Who qualifies as a #BOOK.NERD? I know I do.
I don’t think it’s about how many books we have read in our lifetime, though that may say a lot. I think it matters what books you choose, and above all, how they make you feel. Some of my favorite books have been short and sweet, but chock full of emotional words that add kindle to the fire of my passion for the written word (pun oh so intended).
What I love about reading is that it is versatile and can be done anywhere. Books do not even have to be functionally read — they can be listened to in audio form for those who may be blind or unable to hold a book or e-reader steady. I like to carry a book or my Kindle in my purse everywhere. Even if I just get a few pages in at a doctor’s waiting room, I feel content.
When I was going through some hard times and on heavy doses of medication, I found it excruciatingly difficult to read even one or two pages at a time. I grew up loving my books, and can remember them along with what was going on in my life at the time. Watership Down was the 5th grade. Amelie Nothomb books were read while I studied in Paris. Stellaluna will forever be my favorite children’s book. Don’t even get me started on the Harry Potter book series.
Anyway, I thought I would share some of my favorite books and why I love the way they helped me at the time — and benefit my life moving forward.
My #BOOK.NERD timeline excerpt
- High school: Memoirs of a Geisha; Balzac and the Little Chinese Seamstress; The Joy Luck Club. I put these books together because looking back at the books that I gravitated towards in high school, there was a nice theme. I had a fascination with and excitement for eastern culture. I loved reading Memoirs of a Geisha for the pictures painted with words of beauty and pain. I enjoyed Balzac and the Little Chinese Seamstress for the romance and history. And The Joy Luck Club for the family relations and emotional tension among the characters.
- College: The Character of Rain; A Moveable Feast; The Tipping Point; The Elegant Universe. These are some of my college choices, because they were the good kind of college choices, not the bad kind of college choices (haha). The first two represented my time in Paris reading about Hemingway’s walks around the Seine on an empty stomach in order to better appreciate the beauty of the city. I discovered Amelie Nothomb’s books at a bookstore walking along that very river. The second two represented my thirst for some non-fiction thinkers as well. Malcolm Gladwell satisfied my interest in psychology relating to economics. And Brian Greene expanded my warm-and-fuzzy feelings for physics.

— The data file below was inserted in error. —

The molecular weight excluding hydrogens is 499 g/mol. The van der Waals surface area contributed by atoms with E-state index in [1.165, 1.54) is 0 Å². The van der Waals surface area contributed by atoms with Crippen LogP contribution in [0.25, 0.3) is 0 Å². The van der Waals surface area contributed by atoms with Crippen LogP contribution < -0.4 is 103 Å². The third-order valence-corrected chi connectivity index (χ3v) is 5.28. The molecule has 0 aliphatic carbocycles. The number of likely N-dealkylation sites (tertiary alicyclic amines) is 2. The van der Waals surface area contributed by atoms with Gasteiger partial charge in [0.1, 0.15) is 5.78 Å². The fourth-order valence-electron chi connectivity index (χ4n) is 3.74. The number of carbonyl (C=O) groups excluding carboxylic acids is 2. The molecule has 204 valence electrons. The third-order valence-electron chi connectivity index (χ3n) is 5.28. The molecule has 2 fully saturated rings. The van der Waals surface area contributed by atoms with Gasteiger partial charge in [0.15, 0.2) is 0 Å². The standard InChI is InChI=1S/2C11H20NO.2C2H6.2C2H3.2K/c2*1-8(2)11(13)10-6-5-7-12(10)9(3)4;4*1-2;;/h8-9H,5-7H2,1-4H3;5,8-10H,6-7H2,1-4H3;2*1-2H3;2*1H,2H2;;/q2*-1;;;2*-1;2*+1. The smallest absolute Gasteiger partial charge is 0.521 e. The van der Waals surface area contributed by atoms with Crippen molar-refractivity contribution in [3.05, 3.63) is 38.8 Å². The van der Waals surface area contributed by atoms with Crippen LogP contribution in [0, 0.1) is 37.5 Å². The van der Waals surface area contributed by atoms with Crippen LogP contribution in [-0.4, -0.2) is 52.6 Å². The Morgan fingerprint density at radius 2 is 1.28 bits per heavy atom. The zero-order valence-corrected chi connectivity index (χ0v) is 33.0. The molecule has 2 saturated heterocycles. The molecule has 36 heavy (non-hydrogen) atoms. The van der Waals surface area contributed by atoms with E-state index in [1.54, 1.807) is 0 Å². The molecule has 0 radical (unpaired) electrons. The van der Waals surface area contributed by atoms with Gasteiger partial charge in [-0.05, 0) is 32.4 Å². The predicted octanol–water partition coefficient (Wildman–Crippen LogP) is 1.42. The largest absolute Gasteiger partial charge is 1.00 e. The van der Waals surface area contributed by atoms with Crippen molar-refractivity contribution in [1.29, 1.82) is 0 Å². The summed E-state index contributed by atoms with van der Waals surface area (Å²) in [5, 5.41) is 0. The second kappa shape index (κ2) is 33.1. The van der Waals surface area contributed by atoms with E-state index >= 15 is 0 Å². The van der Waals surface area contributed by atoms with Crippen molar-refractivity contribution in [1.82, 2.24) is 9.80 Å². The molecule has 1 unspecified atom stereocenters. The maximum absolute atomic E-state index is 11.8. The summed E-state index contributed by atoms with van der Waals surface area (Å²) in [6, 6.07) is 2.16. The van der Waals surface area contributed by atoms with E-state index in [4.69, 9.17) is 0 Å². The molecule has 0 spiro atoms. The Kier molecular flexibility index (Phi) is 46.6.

- Mental health reading and beyond: A First Rate Madness; Touched with Fire; The Shining. These are mostly a few of the books I’ve read in the vein of mental health, with one curveball by Stephen King. A First Rate Madness had fascinating theories on great leaders who are suspected to have had mental illness, and how it shaped their policies and decisions. Touched with Fire is about famous artists, poets, and other creative-types also with suspected mood disorders, and how it may be correlated to creativity. The Shining was my Stephen King curveball — I’ve been on a Stephen King fix and just adore the suspenseful style (and intriguing, psychologically-thrilling undertones).
Just to name a handful of some of the books that I still grow nostalgic for and the time and memories that they represent.
What are some of your #BOOK.NERD favorites that bring you back to the time you read them?
When the Day of Judgment dawns and people, great and small, come marching in to receive their heavenly rewards, the Almighty will gaze upon the mere bookworms and say to Peter, “Look, these need no reward. We have nothing to give them. They have loved reading.” — Virginia Woolf